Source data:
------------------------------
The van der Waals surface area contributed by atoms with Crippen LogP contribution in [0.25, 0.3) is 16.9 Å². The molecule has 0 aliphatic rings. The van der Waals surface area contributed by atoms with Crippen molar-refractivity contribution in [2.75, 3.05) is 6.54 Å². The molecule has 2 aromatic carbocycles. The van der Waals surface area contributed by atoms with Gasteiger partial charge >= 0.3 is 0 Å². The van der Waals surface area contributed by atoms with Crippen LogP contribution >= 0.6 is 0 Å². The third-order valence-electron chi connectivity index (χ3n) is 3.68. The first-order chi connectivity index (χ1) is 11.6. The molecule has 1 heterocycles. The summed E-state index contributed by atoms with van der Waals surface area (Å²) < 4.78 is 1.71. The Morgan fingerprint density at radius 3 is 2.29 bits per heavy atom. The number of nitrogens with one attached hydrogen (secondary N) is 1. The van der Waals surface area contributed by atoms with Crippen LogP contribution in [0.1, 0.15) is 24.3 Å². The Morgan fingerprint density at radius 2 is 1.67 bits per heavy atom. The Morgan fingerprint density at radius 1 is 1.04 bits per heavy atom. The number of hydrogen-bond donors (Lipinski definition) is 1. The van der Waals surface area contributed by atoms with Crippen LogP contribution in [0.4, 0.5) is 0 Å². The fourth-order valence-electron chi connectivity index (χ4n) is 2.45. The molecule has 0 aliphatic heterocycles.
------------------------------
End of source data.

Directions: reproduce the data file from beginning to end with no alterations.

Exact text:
The van der Waals surface area contributed by atoms with Crippen LogP contribution in [0.25, 0.3) is 16.9 Å². The molecule has 0 aliphatic rings. The van der Waals surface area contributed by atoms with Crippen molar-refractivity contribution in [2.75, 3.05) is 6.54 Å². The molecule has 2 aromatic carbocycles. The van der Waals surface area contributed by atoms with Gasteiger partial charge >= 0.3 is 0 Å². The van der Waals surface area contributed by atoms with Crippen LogP contribution >= 0.6 is 0 Å². The third-order valence-electron chi connectivity index (χ3n) is 3.68. The first-order chi connectivity index (χ1) is 11.6. The molecule has 1 heterocycles. The summed E-state index contributed by atoms with van der Waals surface area (Å²) < 4.78 is 1.71. The Morgan fingerprint density at radius 3 is 2.29 bits per heavy atom. The number of nitrogens with one attached hydrogen (secondary N) is 1. The van der Waals surface area contributed by atoms with Crippen LogP contribution in [0.1, 0.15) is 24.3 Å². The Morgan fingerprint density at radius 2 is 1.67 bits per heavy atom. The Morgan fingerprint density at radius 1 is 1.04 bits per heavy atom. The number of hydrogen-bond donors (Lipinski definition) is 1. The van der Waals surface area contributed by atoms with Crippen LogP contribution in [0.4, 0.5) is 0 Å². The fourth-order valence-electron chi connectivity index (χ4n) is 2.45. The molecule has 0 aliphatic heterocycles.